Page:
A Michael Knighton had told the world he was purchasing the club for the princely sum of £10million. Excited by the thought of his new toy he attempted to keep the ball in the air with a series of bad keepie-uppies in front of a perplexed Stretford End before kick off on that sunny day. Unfortunately for Knighton he forgot to mention he didn’t have the funding in place, nor a decent footballing technique either, and the deal fell through – even if the unedifying spectacle would long remain in the memory.

Arsenal arrived as champions of England but were demolished 4-1 during heatwave conditions. It was the second summer of love and the Stone Roses were due to play their infamous gig in Blackpool that very same night.

In the event it was a false dawn for United as they again failed to win the league that season, with an Arsenal team that flattered to deceive ultimately finishing fourth – with even the Stone Roses soon to be mired in a stasis.

Was history about to repeat itself this afternoon at another packed Old Trafford?

The first 30 minutes were as much about the two teams sparring with each other in a far less frenzied manner than the Frampton Quigg Super-Bantamweight unification bout which took place in the city the previous evening, which saw the popular Ulsterman ultimately triumph.

But the uninspired start was soon to change in the 29th minute when Rashford angled the ball past Cech’s despairing dive to make it 1-0 to United – after good work wide on the right by Guilllermo Varela – which saw love spread for the young lad across the stadium.

Three minutes later an inspired Jesse Lingard set up Rashford with a free header in the box to make it 2-0.

The promising Rashford – about to be adored by the Old Trafford faithful – aimed a powerful header past the right hand of Cech and into the net – as those who banged the drum for his inclusion today disagreed that scoring in the Premier League for United was the hardest thing in the world.

Yet the truth was the Arsenal defence collectively was ponderous and slow to react on both occasions – a damming indictment on a team which has title pretensions.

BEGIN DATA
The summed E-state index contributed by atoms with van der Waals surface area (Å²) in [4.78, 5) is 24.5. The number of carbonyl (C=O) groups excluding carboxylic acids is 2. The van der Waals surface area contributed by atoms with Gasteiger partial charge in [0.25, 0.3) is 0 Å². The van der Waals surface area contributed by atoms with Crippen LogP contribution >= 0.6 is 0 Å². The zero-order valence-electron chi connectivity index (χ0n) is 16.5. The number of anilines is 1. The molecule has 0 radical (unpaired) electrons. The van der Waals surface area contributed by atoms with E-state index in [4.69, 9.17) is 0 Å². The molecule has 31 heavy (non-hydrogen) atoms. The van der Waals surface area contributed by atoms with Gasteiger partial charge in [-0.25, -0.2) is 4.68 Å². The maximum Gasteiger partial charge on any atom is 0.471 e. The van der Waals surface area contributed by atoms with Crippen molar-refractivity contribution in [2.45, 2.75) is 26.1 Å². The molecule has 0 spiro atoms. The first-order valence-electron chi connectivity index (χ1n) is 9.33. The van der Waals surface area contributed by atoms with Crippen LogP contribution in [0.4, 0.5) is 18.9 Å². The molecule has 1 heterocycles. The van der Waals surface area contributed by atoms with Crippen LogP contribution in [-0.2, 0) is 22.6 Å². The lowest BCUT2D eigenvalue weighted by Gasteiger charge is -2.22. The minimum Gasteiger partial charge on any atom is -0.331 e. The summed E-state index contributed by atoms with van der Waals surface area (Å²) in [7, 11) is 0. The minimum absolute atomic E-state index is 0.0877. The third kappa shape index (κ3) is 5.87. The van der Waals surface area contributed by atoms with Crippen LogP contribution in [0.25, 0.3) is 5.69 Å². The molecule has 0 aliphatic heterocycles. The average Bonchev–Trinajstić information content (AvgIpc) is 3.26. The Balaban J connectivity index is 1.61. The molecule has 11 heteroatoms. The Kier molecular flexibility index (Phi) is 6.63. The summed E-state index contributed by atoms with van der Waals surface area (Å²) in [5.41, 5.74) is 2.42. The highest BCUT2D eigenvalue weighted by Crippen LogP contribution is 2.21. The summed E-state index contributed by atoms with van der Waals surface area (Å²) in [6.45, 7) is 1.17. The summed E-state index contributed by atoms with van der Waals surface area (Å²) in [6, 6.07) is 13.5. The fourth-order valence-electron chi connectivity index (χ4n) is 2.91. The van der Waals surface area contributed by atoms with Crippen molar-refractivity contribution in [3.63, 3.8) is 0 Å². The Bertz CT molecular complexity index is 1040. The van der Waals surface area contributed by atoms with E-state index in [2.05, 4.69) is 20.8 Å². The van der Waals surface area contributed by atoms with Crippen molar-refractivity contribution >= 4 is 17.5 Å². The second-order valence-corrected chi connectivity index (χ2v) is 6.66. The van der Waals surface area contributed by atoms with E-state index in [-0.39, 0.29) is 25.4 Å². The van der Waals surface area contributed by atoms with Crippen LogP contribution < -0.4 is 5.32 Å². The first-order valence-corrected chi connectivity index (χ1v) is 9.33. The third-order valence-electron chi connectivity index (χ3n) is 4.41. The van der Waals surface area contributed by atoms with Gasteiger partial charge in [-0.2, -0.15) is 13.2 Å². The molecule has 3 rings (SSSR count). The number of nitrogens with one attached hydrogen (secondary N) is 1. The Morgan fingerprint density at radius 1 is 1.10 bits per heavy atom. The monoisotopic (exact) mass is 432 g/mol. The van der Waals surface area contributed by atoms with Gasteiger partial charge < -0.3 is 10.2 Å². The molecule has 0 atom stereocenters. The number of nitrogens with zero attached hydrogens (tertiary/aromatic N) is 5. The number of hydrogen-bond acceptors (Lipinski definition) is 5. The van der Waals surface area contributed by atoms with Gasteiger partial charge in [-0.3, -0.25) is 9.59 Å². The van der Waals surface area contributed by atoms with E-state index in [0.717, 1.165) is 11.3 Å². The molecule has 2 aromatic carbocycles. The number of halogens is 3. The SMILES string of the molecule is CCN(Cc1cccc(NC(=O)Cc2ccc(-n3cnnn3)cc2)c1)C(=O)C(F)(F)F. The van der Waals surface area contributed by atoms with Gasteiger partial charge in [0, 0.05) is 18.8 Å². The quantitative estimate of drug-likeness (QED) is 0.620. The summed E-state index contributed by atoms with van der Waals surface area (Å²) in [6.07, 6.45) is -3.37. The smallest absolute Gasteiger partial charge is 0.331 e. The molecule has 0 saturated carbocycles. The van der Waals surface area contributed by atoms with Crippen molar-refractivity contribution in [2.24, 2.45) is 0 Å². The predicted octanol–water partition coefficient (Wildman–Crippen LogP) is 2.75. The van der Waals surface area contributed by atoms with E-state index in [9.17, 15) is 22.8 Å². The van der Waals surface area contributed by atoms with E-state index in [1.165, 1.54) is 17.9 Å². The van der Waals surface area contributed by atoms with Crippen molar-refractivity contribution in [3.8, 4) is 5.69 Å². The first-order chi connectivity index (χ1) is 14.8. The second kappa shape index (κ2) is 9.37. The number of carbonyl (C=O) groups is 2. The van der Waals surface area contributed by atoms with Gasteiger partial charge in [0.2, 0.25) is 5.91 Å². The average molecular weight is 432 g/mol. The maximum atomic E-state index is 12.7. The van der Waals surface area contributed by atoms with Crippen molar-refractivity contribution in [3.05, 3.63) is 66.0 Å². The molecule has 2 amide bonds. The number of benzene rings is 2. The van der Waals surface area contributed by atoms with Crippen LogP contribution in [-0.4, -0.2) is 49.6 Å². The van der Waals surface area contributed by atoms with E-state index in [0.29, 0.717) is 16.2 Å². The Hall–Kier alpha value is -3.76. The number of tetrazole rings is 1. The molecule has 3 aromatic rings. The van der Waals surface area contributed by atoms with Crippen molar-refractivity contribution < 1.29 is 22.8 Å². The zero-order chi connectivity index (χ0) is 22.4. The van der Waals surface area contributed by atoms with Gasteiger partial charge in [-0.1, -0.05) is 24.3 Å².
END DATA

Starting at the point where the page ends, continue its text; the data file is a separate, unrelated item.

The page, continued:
Those in the press box and in the away end wondered what the response would be – would the Gunners’ title challenge be seen as Fools Gold or would the remainder of their first half response be a Second Coming?

In the 39th minute we got an answer of sorts after a Mesut Ozil free kick 45 yards out found the head of Salford-born Welbeck in the box to make it 2-1.

The striker still looking to reach full match fitness after nearly a year out netted his second league goal in two games by cleverly dipping his head and angling the ball past de Gea’s outstretched left hand dive.

At 2-1 it was game on again, even if the momentum Arsenal were fighting to regain after two defensive lapses was stalled by referee Craig Pawson’s half time whistle.

The second half started very much in the same vein as the first with lots of honest endeavour but little penetration.

But gradually United imposed their will on the game as Memphis looked to take on an increasingly under pressure Bellerin.

Wenger decided to make a change bringing on Giroud for a quiet Walcott with 28 minutes remaining – who showed as much passion as he did all afternoon with his disgruntled body language upon being subbed.

The change was to little avail as Rashford, finding space in the box in the 63rd minute, played a slide rule pass across the edge of the box inch perfectly to Herrera. The former Bilbao man fired off a shot that took a deflection off Koscielny and past Cech to make it 3-1.

It was nothing more than United deserved.

Still Arsenal were not beaten as Sanchez crossed into the box five minutes later. After a scramble the ball fell to Ozil who, although not connecting properly, ensured the ball found its way past de Gea and into the net to make it 3-2 on 69 minutes.

After a series of niggly challenges Red Devils boss van Gaal raged at the fourth official – before deciding to throw himself to the ground in a manner unbecoming of a Manchester United manager.

His bizarre action may have showed how much passion he has for the role but ultimately it revealed more about himself in a piece of substandard theatre that will see him mocked for as long as fans talk about his tenure. At least number two Ryan Giggs had the decency to look embarrassed.

A rather more edifying spectacle was the heartfelt ovation the ground gave Rashford on being subbed moments later for Adnan Januzaj. They love young attackers at The Theatre of Dreams and the teen forward has immediately proved he could be the one United fans have been waiting for.

As United held on despite Arsenal’s increasingly desperate attacks it was a case of wanting to adore their heroes.

For Arsenal this hugely damaging defeat resurrected more dismal memories of fading title bids.

As the Stone Roses sang memorably; ‘The time has come to shoot you down.’

Which is exactly what United did to Arsenal’s faltering title challenge.


Manchester United

David De Gea, Marcos Rojo (Tim Fosu-Mensah 55), Memphis, Juan Mata, Michael Carrick (c), Daley Blind, Anton Herrera (James Weir 90), Morgan Schneiderlin, Guilllermo Varela, Jesse Linguard, Marcus Rashford (Adnan Januzaj 79).


Petr Cech, Gabriel, Laurent Koscileny (c), Mesut Ozil, Theo Walcott (Olivier Giroud 62), Aaron Ramsey, Alexis Sanchez, Nacho Monreal, Danny Welbeck (Alex Iwobi 82), Hector Bellerin, Francis Coquelin (Mohamed Elneny 70).

Ref: Craig Pawson